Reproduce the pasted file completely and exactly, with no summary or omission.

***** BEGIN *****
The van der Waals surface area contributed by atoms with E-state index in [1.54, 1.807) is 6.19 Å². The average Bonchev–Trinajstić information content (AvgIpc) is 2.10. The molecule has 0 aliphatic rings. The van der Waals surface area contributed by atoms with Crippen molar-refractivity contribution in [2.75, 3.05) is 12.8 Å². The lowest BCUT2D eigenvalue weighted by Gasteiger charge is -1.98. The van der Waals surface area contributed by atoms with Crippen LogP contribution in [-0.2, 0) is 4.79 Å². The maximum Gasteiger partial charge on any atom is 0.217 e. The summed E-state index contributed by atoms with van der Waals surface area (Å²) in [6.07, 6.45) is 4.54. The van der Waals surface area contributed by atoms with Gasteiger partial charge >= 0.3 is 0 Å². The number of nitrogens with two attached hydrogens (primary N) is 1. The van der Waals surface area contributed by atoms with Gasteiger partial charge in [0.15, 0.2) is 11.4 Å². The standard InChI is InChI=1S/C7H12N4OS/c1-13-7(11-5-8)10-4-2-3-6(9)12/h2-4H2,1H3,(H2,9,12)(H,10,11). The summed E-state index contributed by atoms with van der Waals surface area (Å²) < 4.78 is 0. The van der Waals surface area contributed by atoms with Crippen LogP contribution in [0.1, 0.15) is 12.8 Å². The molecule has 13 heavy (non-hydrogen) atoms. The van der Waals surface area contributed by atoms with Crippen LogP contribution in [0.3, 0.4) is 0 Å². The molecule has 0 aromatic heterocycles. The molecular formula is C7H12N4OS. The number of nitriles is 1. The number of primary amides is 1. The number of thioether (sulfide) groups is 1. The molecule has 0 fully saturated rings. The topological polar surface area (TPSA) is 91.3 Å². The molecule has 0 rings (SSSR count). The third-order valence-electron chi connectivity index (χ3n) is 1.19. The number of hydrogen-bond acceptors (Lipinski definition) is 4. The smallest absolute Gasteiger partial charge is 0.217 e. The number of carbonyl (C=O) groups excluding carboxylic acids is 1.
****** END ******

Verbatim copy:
The van der Waals surface area contributed by atoms with E-state index in [1.54, 1.807) is 6.19 Å². The average Bonchev–Trinajstić information content (AvgIpc) is 2.10. The molecule has 0 aliphatic rings. The van der Waals surface area contributed by atoms with Crippen molar-refractivity contribution in [2.75, 3.05) is 12.8 Å². The lowest BCUT2D eigenvalue weighted by Gasteiger charge is -1.98. The van der Waals surface area contributed by atoms with Crippen LogP contribution in [-0.2, 0) is 4.79 Å². The maximum Gasteiger partial charge on any atom is 0.217 e. The summed E-state index contributed by atoms with van der Waals surface area (Å²) in [6.07, 6.45) is 4.54. The van der Waals surface area contributed by atoms with Gasteiger partial charge >= 0.3 is 0 Å². The number of nitrogens with two attached hydrogens (primary N) is 1. The van der Waals surface area contributed by atoms with Gasteiger partial charge in [0.15, 0.2) is 11.4 Å². The standard InChI is InChI=1S/C7H12N4OS/c1-13-7(11-5-8)10-4-2-3-6(9)12/h2-4H2,1H3,(H2,9,12)(H,10,11). The summed E-state index contributed by atoms with van der Waals surface area (Å²) < 4.78 is 0. The van der Waals surface area contributed by atoms with Crippen LogP contribution in [0.1, 0.15) is 12.8 Å². The molecule has 13 heavy (non-hydrogen) atoms. The van der Waals surface area contributed by atoms with Crippen LogP contribution in [0.3, 0.4) is 0 Å². The molecule has 0 aromatic heterocycles. The molecular formula is C7H12N4OS. The number of nitriles is 1. The number of primary amides is 1. The number of thioether (sulfide) groups is 1. The molecule has 0 fully saturated rings. The topological polar surface area (TPSA) is 91.3 Å². The molecule has 0 rings (SSSR count). The third-order valence-electron chi connectivity index (χ3n) is 1.19. The number of hydrogen-bond acceptors (Lipinski definition) is 4. The smallest absolute Gasteiger partial charge is 0.217 e. The number of carbonyl (C=O) groups excluding carboxylic acids is 1.